In preparing for next year’s ‘seminar noncommutative geometry’ I’ve converted about 30 posts to LaTeX, centering loosely around the topics students have asked me to cover : noncommutative geometry, the absolute point (aka the field with one element), and their relation to the Riemann hypothesis. The idea being to edit these posts thoroughly, add much… Read more »

Previously, we have recalled comparisons between approaches to define a geometry over the absolute point and arthistorical movements, first those due to Yuri I. Manin, subsequently some extra ones due to Javier Lopez Pena and Oliver Lorscheid. In these comparisons, the art trend appears to have been chosen more to illustrate a key feature of… Read more »

Sunday january 2nd around 18hr NeBstats went crazy. Referrals clarified that the post ‘What is the knot associated to a prime?’ was picked up at Reddit/math and remained nr.1 for about a day. Now, the dust has settled, so let’s learn from the experience. A Redditmention is to a blog what doping is to a… Read more »

Exactly 7 years ago I wrote my first post. This blog wasn’t called NeB yet and it used pMachine, a then free blogging tool (later transformed into expression engine), rather than WordPress. Over the years NeB survived three hardwareupgrades of ‘the Matrix’ (the webserver hosting it), more themes than I care to remember, and a… Read more »

This is a belated response to a MathOverflow exchange between Thomas Riepe and Chandan Singh Dalawat asking for a possible connection between Connes’ noncommutative geometry approach to the Riemann hypothesis and the Langlands program. Here’s the punchline : a large chunk of the ConnesMarcolli book Noncommutative Geometry, Quantum Fields and Motives can be read as… Read more »

Next time you visit your mathlibrary, please have a look whether these books are still on the shelves : Michiel Hazewinkel‘s Formal groups and applications, William Fulton’s and Serge Lange’s RiemannRoch algebra and Donald Knutson’s lambdarings and the representation theory of the symmetric group. I wouldn’t be surprised if one or more of these books… Read more »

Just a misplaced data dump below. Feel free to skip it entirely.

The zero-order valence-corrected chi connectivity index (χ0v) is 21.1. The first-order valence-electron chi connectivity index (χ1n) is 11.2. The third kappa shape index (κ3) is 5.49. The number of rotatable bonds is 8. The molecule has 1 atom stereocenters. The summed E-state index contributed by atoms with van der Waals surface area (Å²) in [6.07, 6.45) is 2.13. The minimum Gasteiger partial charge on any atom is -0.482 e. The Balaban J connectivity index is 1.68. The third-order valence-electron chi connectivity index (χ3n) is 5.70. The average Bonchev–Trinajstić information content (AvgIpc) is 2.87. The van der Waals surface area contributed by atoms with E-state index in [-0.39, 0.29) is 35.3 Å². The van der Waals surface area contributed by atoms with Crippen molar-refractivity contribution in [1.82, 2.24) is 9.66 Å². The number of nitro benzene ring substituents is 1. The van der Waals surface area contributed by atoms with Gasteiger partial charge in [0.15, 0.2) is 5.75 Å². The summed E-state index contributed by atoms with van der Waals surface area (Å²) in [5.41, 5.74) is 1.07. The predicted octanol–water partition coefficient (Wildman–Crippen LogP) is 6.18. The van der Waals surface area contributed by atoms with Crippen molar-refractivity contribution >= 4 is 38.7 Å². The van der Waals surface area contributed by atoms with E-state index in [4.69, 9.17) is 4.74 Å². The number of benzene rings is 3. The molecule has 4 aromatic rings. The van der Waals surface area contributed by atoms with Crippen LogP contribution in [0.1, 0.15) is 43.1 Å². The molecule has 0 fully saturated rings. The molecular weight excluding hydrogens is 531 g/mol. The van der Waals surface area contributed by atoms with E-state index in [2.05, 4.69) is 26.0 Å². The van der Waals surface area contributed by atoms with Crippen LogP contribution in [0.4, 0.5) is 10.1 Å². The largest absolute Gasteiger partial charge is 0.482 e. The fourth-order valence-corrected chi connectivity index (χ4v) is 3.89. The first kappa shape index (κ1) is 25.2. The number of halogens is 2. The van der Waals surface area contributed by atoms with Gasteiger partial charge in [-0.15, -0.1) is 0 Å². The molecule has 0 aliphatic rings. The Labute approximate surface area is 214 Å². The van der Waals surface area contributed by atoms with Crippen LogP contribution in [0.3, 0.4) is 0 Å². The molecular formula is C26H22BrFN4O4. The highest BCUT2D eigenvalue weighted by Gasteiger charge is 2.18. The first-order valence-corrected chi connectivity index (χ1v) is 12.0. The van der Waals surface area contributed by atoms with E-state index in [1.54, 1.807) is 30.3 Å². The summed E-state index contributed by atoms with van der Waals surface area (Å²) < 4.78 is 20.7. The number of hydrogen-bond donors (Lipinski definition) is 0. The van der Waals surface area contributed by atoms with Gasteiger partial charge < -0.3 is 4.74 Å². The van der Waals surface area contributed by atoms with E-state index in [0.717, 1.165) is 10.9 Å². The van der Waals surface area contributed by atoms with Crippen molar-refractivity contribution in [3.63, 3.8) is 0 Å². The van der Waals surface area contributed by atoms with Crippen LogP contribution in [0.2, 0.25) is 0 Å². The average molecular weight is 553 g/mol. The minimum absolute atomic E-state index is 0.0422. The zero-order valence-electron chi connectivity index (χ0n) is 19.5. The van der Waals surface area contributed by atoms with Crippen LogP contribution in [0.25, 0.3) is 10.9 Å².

We have seen that Conway’s big picture helps us to determine all arithmetic subgroups of $PSL_2(\mathbb{R}) $ commensurable with the modular group $PSL_2(\mathbb{Z}) $, including all groups of monstrous moonshine. As there are exactly 171 such moonshine groups, they are determined by a finite subgraph of Conway’s picture and we call the minimal such subgraph… Read more »

A comment to Charles Siegel’s ‘big theorems’series got me checking my stats.

Some quotes of Andre Weil on the Riemann hypothesis.

We propose to extend the ConnesConsani definition to noncommuntative F_un varieties.

The Monster is the largest of the 26 sporadic simple groups and has order 808 017 424 794 512 875 886 459 904 961 710 757 005 754 368 000 000 000 = 2^46 3^20 5^9 7^6 11^2 13^3 17 19 23 29 31 41 47 59 71. It is not so much the size… Read more »

Next week, our annual summer school Geometric and Algebraic Methods with Applications in Physics will start, once again (ive lost count which edition it is). Because Isar is awol to la douce France, I’ll be responsible (once again) for the webrelated stuff of the meeting. So, here a couple of requests to participants/lecturers : if… Read more »

We are after the geometric trinity corresponding to the trinity of exceptional Galois groups The surfaces on the right have the corresponding group on the left as their group of automorphisms. But, there is a lot more grouptheoretic info hidden in the geometry. Before we sketch the $L_2(11) $ case, let us recall the simpler… Read more »

We saw that the icosahedron can be constructed from the alternating group $A_5 $ by considering the elements of a conjugacy class of order 5 elements as the vertices and edges between two vertices if their product is still in the conjugacy class. This description is so nice that one would like to have a… Read more »